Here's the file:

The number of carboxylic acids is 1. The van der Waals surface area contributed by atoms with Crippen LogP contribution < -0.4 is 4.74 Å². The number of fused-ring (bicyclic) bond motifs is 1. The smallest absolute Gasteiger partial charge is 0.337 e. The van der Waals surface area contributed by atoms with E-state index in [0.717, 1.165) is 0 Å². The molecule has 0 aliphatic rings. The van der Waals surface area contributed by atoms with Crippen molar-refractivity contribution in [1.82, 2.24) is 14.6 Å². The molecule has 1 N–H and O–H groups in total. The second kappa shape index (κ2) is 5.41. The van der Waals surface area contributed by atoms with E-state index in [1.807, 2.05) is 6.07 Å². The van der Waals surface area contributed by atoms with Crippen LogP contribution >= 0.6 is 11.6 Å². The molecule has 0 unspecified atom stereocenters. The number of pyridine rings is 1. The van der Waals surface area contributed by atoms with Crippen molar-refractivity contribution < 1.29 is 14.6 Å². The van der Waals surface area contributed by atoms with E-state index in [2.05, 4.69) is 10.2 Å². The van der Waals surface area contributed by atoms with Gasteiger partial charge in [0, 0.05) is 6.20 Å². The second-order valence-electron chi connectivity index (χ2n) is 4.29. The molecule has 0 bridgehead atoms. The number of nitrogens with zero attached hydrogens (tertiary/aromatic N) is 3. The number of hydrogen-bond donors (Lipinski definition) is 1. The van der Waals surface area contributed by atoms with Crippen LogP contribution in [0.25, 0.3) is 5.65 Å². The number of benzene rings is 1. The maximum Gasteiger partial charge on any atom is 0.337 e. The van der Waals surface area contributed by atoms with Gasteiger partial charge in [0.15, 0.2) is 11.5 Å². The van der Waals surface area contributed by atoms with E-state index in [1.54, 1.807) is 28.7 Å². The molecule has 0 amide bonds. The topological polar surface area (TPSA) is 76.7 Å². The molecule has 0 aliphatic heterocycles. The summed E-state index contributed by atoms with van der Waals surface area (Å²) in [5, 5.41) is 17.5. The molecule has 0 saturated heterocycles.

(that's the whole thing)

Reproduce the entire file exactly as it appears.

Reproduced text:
The number of carboxylic acids is 1. The van der Waals surface area contributed by atoms with Crippen LogP contribution < -0.4 is 4.74 Å². The number of fused-ring (bicyclic) bond motifs is 1. The smallest absolute Gasteiger partial charge is 0.337 e. The van der Waals surface area contributed by atoms with E-state index in [0.717, 1.165) is 0 Å². The molecule has 0 aliphatic rings. The van der Waals surface area contributed by atoms with Crippen molar-refractivity contribution in [1.82, 2.24) is 14.6 Å². The molecule has 1 N–H and O–H groups in total. The second kappa shape index (κ2) is 5.41. The van der Waals surface area contributed by atoms with E-state index in [1.807, 2.05) is 6.07 Å². The van der Waals surface area contributed by atoms with Crippen LogP contribution >= 0.6 is 11.6 Å². The molecule has 0 unspecified atom stereocenters. The number of pyridine rings is 1. The van der Waals surface area contributed by atoms with Crippen molar-refractivity contribution < 1.29 is 14.6 Å². The van der Waals surface area contributed by atoms with E-state index in [2.05, 4.69) is 10.2 Å². The van der Waals surface area contributed by atoms with Gasteiger partial charge in [0, 0.05) is 6.20 Å². The second-order valence-electron chi connectivity index (χ2n) is 4.29. The molecule has 0 bridgehead atoms. The number of nitrogens with zero attached hydrogens (tertiary/aromatic N) is 3. The number of hydrogen-bond donors (Lipinski definition) is 1. The van der Waals surface area contributed by atoms with Crippen LogP contribution in [0.25, 0.3) is 5.65 Å². The number of benzene rings is 1. The maximum Gasteiger partial charge on any atom is 0.337 e. The van der Waals surface area contributed by atoms with Gasteiger partial charge in [0.15, 0.2) is 11.5 Å². The van der Waals surface area contributed by atoms with E-state index in [1.54, 1.807) is 28.7 Å². The molecule has 0 amide bonds. The topological polar surface area (TPSA) is 76.7 Å². The molecule has 0 aliphatic heterocycles. The summed E-state index contributed by atoms with van der Waals surface area (Å²) in [5, 5.41) is 17.5. The molecule has 0 saturated heterocycles.